7) Send the students home to lovingly take their best character from 3, and send that person, squirrel, cyborg, piece of cardboard, into the unknown of another posterboard’s townspace.
8) In secret, fill up water balloons.
9) Next class, play an apocalyptic song (“London Calling” works well).
10) Just when these students are in love with their own genius, creativity, originality, and Hegelian speculative movement, water-bomb the crap out of the town and rip apart the remnants.
11) Write about the aftermath.

From here, it’s onto the not-quite systematic deconstruction (pardon my French) or all those nice little narrative lines that end in silly high school love stories and dime-store Mafioso romances.

Onto Oulipo, séances, cut-ups, et al…and all the wondrous lexicons of the hexadecimal.

Writing in the academy may have its problems, but I do charge those water balloons to the department budget.

What else?


Lance Olsen said...

I'm glad to see you addressing the pragmatics of teaching the "avant-garde," or "experimental," or whatever we want to call this rough beast, Davis, and I'd be very interested to see what others have to say along these lines.

Sometimes, as Charcot pointed out, theory is good, but doesn't stop things from happening.

How else, therefore, can we move from our theoretical statements to the dirty fingernails of praxis?

Rupert said...

I agree with your 'who need another workshop' writing, but can assure you there are plenty of creative wriitng lecturers [myself included] who don't teach in such a way, and several text books too. There's an anthology/text book called THE TEXT BOOK i recommend, and Hazel Smith's recent Routledge book THE WRITING EXPERIMENT [and Lance Olson's rebel Yell, of course!]. Give students processes and ways to write, introduce them to experimentation and a wide range of genres and they're off...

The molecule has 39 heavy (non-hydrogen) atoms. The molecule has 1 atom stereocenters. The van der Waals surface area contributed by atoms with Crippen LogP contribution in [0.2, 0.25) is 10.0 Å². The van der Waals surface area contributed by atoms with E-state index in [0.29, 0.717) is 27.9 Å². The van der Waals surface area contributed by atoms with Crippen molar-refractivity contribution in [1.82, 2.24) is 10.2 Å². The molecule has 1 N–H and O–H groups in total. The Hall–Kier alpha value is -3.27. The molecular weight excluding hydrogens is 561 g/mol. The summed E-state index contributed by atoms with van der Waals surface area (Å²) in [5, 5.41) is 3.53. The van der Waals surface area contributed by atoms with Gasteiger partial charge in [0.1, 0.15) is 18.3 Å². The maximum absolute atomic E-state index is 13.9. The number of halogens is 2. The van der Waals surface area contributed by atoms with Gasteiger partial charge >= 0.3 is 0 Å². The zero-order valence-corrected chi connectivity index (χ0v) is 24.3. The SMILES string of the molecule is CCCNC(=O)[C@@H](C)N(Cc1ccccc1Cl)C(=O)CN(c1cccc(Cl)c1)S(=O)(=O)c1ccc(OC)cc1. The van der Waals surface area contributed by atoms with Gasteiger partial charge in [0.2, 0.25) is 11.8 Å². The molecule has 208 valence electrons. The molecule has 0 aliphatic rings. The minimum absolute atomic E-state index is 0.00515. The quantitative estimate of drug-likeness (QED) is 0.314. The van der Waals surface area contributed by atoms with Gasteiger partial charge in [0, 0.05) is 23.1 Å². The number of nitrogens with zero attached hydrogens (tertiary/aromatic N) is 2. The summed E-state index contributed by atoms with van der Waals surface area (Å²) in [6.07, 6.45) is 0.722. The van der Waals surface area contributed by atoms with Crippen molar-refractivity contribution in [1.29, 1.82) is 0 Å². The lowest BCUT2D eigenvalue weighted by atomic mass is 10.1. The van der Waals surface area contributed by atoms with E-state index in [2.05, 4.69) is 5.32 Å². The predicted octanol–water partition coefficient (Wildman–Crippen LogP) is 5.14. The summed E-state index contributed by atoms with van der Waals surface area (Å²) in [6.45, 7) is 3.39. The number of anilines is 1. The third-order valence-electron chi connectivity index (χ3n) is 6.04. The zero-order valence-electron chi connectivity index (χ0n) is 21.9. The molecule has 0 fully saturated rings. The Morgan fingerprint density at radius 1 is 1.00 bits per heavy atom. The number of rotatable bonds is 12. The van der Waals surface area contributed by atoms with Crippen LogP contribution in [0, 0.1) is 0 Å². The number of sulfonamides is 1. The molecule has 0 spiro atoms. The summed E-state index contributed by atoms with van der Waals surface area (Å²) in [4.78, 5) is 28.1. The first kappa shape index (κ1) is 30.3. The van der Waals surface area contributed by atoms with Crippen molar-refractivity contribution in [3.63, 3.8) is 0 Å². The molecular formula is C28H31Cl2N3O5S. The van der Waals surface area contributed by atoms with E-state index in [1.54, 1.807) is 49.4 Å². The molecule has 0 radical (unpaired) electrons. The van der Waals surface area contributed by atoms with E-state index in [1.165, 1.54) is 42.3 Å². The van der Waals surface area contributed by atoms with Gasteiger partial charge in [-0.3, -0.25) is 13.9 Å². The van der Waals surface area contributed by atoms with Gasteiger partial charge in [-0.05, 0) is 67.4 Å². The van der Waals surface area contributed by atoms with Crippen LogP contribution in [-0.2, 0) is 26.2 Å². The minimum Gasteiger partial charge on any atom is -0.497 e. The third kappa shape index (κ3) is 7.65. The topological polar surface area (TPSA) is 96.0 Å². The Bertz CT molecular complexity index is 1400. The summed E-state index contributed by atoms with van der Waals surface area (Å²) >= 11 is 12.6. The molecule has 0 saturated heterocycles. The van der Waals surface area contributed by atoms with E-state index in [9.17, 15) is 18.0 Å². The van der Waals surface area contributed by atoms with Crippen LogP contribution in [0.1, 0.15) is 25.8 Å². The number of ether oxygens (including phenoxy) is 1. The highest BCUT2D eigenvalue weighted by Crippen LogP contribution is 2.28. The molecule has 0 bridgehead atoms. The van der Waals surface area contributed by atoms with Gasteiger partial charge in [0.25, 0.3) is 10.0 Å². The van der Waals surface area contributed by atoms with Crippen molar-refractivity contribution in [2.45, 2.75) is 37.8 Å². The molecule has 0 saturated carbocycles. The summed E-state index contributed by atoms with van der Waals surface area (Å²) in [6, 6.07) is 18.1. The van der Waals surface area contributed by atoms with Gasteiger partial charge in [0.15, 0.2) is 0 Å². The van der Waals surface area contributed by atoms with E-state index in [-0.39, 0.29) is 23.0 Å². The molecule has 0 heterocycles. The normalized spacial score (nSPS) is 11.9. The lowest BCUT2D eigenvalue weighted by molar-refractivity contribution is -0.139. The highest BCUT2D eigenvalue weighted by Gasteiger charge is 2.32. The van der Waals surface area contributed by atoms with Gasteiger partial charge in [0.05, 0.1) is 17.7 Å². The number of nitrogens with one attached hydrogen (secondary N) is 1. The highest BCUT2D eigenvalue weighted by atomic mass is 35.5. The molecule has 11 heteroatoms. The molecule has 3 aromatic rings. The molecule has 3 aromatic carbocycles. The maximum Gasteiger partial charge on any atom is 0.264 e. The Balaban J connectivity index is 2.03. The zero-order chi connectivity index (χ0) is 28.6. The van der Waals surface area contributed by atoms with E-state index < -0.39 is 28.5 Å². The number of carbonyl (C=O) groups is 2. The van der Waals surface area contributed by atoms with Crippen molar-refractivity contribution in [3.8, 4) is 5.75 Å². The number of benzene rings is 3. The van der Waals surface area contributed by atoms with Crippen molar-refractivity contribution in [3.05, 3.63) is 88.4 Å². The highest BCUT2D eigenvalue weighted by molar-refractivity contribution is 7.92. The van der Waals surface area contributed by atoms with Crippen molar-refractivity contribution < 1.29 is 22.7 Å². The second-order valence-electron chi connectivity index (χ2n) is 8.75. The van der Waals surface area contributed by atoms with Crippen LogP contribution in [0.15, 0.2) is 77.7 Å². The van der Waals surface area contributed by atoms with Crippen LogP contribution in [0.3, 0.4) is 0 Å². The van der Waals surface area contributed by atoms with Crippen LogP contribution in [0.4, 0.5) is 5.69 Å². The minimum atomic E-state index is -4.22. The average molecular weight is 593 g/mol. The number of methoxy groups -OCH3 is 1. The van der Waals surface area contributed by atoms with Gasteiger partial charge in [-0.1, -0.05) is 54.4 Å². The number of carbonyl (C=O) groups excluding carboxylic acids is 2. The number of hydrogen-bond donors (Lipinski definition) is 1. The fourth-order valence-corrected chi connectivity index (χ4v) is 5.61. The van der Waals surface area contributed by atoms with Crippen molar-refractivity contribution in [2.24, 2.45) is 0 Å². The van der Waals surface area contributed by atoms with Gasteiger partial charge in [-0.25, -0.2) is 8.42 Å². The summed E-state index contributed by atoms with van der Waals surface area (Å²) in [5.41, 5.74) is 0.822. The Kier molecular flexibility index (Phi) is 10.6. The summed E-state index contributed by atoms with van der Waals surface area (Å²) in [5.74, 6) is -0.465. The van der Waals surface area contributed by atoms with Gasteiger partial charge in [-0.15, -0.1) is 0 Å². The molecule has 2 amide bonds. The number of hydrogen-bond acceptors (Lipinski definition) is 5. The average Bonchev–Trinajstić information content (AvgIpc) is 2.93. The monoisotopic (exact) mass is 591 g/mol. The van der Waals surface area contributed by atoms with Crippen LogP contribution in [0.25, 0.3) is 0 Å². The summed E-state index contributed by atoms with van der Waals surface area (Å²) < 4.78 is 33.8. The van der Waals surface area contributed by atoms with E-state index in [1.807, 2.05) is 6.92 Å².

Trevor Dodge said...

I've been having my fiction writers construct Choose Your Own Adventure stories this quarter, and so far the response has been nothing but positive. One of the students is a retired nursery owner who is even trying his hand at hypertext. The name of it is "Old Dog's New Trick." Once they're complete, I'll be posting links the electronic texts on my blog (should be within the next few weeks), and I'd love this NowWhat crowd to check out the results.

Dimitri Anastasopoulos said...
This comment has been removed by a blog administrator.
Lance Olsen said...

These are some very interesting exercises. Thanks to all of you.

I want to continue to urge the rest of the teachers in our midst to list other exercises that have worked well for you.

It's fairly easy to talk in abstractions about what we do, but I would like to see us think about how those abstractions enter and change the workshop/teaching environment. Or do they? Do our classrooms look any different from other creative-writing/literature ones? If not, why not?

And, for that matter, why continue to use the Iowa workshop model? Are there others, just as there are non-Manhattan publishing models?

What else besides the conventions of a story do people investigate in their workshops?

Dimitri Anastasopoulos said...

I remember that class very well and the one thing I can say is that my classroom experiment/exercises are very much in that spirit still, even if they're very different, and of course, they work very well in one instance (usually the first) but not so well in others. We spent a week this semester looking at the first three pages of two translations of Arno Schmidt's Republica Intelligentsia/Egghead Republic. First, we tried a transliteration from the German. Then we Babelfished our creations. Then finally we got down to the nitty-gritty of the translators' trade, which is an excellent exercise in word choice. And lastly, we wrote new fictions using each translator's style of translation. Students have to figure out the stylistic ethos which translates one of Schmidt's words into "Cankerstilts" while the other translator chooses, "Daddy-long-stilts."